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Stephen Colbert: Are sanctions the right way to fix problems? I mean, hasn't the Bush administration shown us that sanctions don't work? It's much better just to bomb these schools and then occupy them.
Stephen Colbert: You are incredibly proud of No Child Left Behind. What are the goals of this? It's, on a certain level, a very misunderstood program. How does it help schools?
Margaret Spellings: No Child Left Behind basically says we're going to find out how well every student is doing every year and we're going to give ourselves a goal and hold ourselves accountable for every single one of them being on grade level...we hold the school accountable for their achievement.
Stephen Colbert: Ok. Let's get right into it. No Child Left Behind, the big initiative from the Bush administration. Why can't we leave some children behind?
Margaret Spellings: Because it's just not right.
Stephen Colbert: You know they're going to leave us behind. They're going off to this place called the future that we're not invited to and they don't care. They'll go.
Margaret Spellings: Well, our job is to make sure they do care.
Stephen Colbert: I don't understand why we're helping them. They're trying to replace us.
Margaret Spellings: They're the future of our country. They really are.
Stephen Colbert: Then we are the past.
Margaret Spellings: Well, eventually we will be.
Stephen: Tonight: The Air Force unveils a new strategy in the War on Terror. Terrorists, kinds switch over to Nightline. Then Elton John has a creamy treat he wants you to put in your mouth. FCC I await your call. And Secretary of Education Margaret Spellings is here to talk about No Child Left Behind. Don't tell her but I wrote all my questions on my hand. I'm a man of few words but I say them over and over and over. This is the Colbert Report.
Stephen: But I just learned of a brand new weapon to defeat the terrorists and it's tonight's Word: Fight to the Furnish. Nation, the military's anti-terror budget is sacred. (i.e. God only knows) That money can only be used for crucial programs like surveillance satellites, predator drones and finding out which Army translators are gay. (Conjugating more than verbs) That is why I was happy to hear the Air Force wants to use 16.2 million dollars of anti-terror money to design in-flight "comfort capsules" so generals and government VIPs can travel on military planes in "world class" comfort. Now before you rush to judgment of the words "comfort capsule" you should know they are also known as "luxury pods." Isn't that better? A number of generals were involved in their design, like suggesting the type of carpet. (No Persian rugs!) You see fighting terrorism requires sacrifice. But flying coach? They say waterboarding is torture. (At least the drinks are free) Now some are questioning the comfort capsules, mainly lower ranking military officers. One of them told the Washington Post quote: "This whole program is an embarrassment." Excuse me sir, but an embarrassment would be deigning comfort capsules without changing the leather "…from brown to Air Force Blue." Plus, it's not as if in flight comfort is reserved for the top brass alone. The generals may get these elegant, yet plush recliners, but the troops get to travel like this. [photo of plastic seats] Those seats look like they come premoistened with the finest American ass sweat.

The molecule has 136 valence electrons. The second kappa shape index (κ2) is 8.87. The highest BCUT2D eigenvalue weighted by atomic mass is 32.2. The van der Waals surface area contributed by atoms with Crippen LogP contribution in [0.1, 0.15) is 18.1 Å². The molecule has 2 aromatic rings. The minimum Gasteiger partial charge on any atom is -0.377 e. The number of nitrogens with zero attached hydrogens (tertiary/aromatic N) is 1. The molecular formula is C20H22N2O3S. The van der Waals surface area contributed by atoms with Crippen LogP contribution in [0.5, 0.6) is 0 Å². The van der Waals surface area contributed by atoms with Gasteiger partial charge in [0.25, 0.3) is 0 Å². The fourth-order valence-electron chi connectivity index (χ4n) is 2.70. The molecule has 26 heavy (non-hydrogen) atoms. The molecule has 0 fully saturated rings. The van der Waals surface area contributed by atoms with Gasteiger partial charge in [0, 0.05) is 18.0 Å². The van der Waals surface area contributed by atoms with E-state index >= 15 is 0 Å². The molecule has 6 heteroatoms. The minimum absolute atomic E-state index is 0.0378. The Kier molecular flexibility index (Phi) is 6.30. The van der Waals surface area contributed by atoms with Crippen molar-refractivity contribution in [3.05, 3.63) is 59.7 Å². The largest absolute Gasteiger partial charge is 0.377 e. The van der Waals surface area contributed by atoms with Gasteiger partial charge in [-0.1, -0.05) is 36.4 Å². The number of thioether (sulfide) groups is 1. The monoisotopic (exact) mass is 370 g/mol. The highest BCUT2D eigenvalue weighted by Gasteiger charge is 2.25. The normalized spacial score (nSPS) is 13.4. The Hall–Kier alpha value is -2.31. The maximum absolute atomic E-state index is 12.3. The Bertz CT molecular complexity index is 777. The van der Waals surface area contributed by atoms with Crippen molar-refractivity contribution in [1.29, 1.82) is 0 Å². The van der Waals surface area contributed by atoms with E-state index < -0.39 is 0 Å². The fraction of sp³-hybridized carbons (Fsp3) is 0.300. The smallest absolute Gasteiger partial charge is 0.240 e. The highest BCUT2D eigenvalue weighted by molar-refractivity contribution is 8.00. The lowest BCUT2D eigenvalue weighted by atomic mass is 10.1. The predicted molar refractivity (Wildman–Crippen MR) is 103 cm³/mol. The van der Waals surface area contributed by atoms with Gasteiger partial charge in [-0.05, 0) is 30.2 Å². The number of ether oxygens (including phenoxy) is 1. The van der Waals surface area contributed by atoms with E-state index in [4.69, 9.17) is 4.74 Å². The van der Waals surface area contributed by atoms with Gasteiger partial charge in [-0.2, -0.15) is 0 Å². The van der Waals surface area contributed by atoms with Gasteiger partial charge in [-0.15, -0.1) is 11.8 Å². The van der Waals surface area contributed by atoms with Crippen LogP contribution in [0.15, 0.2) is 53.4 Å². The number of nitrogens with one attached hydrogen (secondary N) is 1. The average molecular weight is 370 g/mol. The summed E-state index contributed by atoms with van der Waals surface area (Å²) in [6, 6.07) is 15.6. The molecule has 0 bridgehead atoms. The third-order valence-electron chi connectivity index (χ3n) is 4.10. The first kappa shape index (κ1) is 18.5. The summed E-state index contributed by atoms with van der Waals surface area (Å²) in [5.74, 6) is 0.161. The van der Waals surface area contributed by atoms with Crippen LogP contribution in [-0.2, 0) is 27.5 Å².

Plus these luxury pods are the best weapon we have to win the war on terror. Remember how Reagan beat the Soviets? (By trading arms for hostages?) He did it with a missile defense system known as Star Wars. Wasn't really effective, but it cost a Hell of a lot of money. (Like Episode One: The Phantom Menace) Now in response the USSR tried to match our arms buildup and it bankrupted their country. (Only remaining currency: Gymnasts and brides) I say we folks can do the same thing with Bin Laden. Just imagine him sitting in his dingy cave when he reads, by the glow of his dialysis machine, about the generals 37 inch flat screen TV with stereo sound or the leather recliners that swivel so that "…the longitudinal axis of the seat is parallel to the longitudinal axis of the aircraft." Bin Laden's chair doesn't swivel or recline because it is a rock. (Folds out into slab for guests) He'll know then that he has a serious comfort gap and the only way he can close it is by diverting money from terror training camps into interior design. (Flip this cave) He then starts loading up on up on throw pillows and side tables and we follow the UPS trucks from Crate & Barrel right to Bin Laden's secret lair! (Death to high shipping prices!) So Air Force, thank you for using your anti-terror fund to defeat Al-Qaeda in style. (Fight to the furnish)
And that's the Word.
Margaret Spellings: Well obviously no one is for leaving children behind. (Stephen raises his hand) Well, maybe you are but they're not.
Stephen: I have the courage to leave child behind. Not all of the children! Just the one that smells like baloney. You know that kid.
Margaret: They become television personalities.
Stephen: (choking up) You know me too well.
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